Timothy a. Hoy, Esquire
tahoy@mette.com
Melanie L. Vanderau, Esquire
mlvanderau@mette.com
(717) 232-5000

The Perils of Joint Bank Accounts

by Timothy A. Hoy

The Perils of Joint Bank Accounts

Many people set up joint bank accounts with a friend or child for “convenience,” so that the other person on the account can easily write checks, pay bills, and otherwise assist with daily financial chores. Other times, joint bank accounts are used as a rudimentary form of estate planning – to provide for the automatic ownership of the funds by the surviving owner. However, there are several risks involved when adding another person to a bank account for “convenience” or “just in case” purposes. Before creating a joint bank account, one should be aware of some of the potential consequences of that decision.

The real benefit to establishing a joint bank account is that it is a simple and easy way to make sure that someone else will be able to access your funds. There is little paperwork to set up the joint account, and it is very easy for everyone to get money out. While sometimes this situation will work out perfectly fine for the original account holder, often there are several problems that will arise.

The Other Joint Account Holder Will Have Unrestricted Access to the Funds

Typically, either party to a joint bank account has the right to make unlimited withdrawals, regardless of who deposited the money. Each joint owner will be able to withdraw money from the account freely, without the other owner’s permission.

Some people unfortunately take advantage of the easy access to money in a joint account. In some cases, joint owners who were supposed to be managing an older relative’s money have improperly used the money for their own benefit. With a joint bank account, the once trustworthy niece faced with financial difficulties can now invade her aunt’s savings without knowledge or consent. While it is possible to take legal action under these circumstances, it is often very difficult, expensive, and time-consuming to attempt to get the money back.

The Money Could Get Caught in the Middle of the Other Joint Owner’s Legal Problems

A joint bank account may be vulnerable to legal attacks by creditors of either joint owner. For instance, if a joint bank account owner goes through a divorce, his spouse could claim a right to some of the funds in the account. Even if the joint owner who deposited all of the money could prove that he contributed all of the funds to the account, he might have to go to court to stop the other owner’s spouse from getting the money. Another possible scenario is that an adult child, whom has been added by his parent to a joint account, is sued by a creditor, or gets involved in a serious automobile accident and is sued for more than the policy limits of his insurance. If a judgment is entered, the judgment creditor has the right to ask the child, under oath, about all of his assets and the location of any bank accounts in which he has an interest. The parent may not have notice of the looming disaster until the joint account is garnished. At that time, the account could be frozen, and the money could be turned over to the creditor, unless the parent were to appear in court and succeed in having the garnishment set aside. In the meantime, outstanding checks may bounce, credit may be affected and legal fees will be incurred – without a clear path to a successful outcome.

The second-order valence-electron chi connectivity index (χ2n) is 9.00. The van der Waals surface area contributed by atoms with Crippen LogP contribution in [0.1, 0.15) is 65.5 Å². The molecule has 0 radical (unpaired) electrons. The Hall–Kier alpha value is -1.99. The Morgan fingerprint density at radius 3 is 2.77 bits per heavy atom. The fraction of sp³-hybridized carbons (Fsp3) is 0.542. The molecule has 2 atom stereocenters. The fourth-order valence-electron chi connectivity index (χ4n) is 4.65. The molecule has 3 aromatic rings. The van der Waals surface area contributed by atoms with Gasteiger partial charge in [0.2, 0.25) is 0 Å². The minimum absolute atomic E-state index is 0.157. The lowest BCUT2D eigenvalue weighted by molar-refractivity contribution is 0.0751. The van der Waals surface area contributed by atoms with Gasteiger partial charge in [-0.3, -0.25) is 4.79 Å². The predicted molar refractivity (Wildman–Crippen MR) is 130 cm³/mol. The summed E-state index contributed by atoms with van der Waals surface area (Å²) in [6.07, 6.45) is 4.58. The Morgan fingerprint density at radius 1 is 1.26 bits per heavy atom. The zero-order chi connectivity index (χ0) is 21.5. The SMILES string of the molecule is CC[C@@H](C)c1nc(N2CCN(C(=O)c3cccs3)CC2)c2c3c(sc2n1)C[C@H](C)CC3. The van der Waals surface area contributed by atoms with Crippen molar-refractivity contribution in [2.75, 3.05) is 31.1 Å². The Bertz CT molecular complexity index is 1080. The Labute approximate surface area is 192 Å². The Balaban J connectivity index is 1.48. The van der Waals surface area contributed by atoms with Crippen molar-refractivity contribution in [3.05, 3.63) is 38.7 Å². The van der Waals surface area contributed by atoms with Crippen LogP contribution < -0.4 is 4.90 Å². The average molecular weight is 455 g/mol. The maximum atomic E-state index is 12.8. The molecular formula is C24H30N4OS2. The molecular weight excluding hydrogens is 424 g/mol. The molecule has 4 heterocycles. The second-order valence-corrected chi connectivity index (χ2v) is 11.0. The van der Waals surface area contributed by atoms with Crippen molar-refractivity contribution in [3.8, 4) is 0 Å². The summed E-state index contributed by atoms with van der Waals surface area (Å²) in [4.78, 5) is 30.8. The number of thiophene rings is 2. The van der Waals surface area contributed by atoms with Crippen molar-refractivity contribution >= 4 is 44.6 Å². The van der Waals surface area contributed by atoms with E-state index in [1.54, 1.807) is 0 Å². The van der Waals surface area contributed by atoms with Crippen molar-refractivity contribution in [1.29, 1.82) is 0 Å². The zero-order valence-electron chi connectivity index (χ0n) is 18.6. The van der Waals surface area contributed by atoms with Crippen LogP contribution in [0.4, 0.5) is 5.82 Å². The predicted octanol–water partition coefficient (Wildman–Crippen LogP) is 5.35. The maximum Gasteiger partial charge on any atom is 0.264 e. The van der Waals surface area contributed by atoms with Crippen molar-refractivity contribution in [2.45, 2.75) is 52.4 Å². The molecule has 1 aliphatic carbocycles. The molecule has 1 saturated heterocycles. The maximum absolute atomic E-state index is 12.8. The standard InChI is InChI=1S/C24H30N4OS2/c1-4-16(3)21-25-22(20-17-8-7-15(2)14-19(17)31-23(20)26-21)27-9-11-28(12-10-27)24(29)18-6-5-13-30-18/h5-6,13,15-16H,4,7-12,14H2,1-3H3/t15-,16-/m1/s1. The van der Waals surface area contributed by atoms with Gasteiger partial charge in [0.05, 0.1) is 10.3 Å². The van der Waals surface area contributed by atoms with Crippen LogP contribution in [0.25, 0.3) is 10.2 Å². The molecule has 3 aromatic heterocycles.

Other Considerations

There are other pitfalls that are associated with joint bank accounts. For example, the estate may have to pay an inheritance tax on the funds in the account to which someone else’s name was added, even though it was assumed the account would automatically pass to the joint account owner outside the estate probate process. Pennsylvania imposes an inheritance tax on jointly held property upon a joint tenant’s death. For example, if a parent contributes 100% of the funds in an account held jointly with a child and survives the child, one-half of the proceeds held in the account will be deemed taxable to the deceased child. This result can seem unjust and may be an unintended consequence of hasty planning. Another consideration that is not as common, but should be considered, is the impact on Medicaid. Transferring property into joint ownership with other people can be considered divestment under the Medicaid regulations. The penalties for divestment include, among other potential items, disqualification from receiving benefits and a disqualified person may have to sell property which is otherwise exempt to pay nursing home expenses.

Conclusion

Jointly held property ownership can be a very effective and inexpensive way to transfer property at death, if everything goes according to plan. However, unforeseen developments can make this a very expensive substitute for a proper estate plan. If one is thinking about adding someone to a bank account for convenience or estate planning purposes, the risks and benefits should be weighed carefully. There are better and safer ways to make sure that one’s heirs receive deposited funds after death. Alternatives, such as pay-on-death accounts, durable powers of attorney and the benefits of implementing a comprehensive estate plan, should be discussed with an attorney.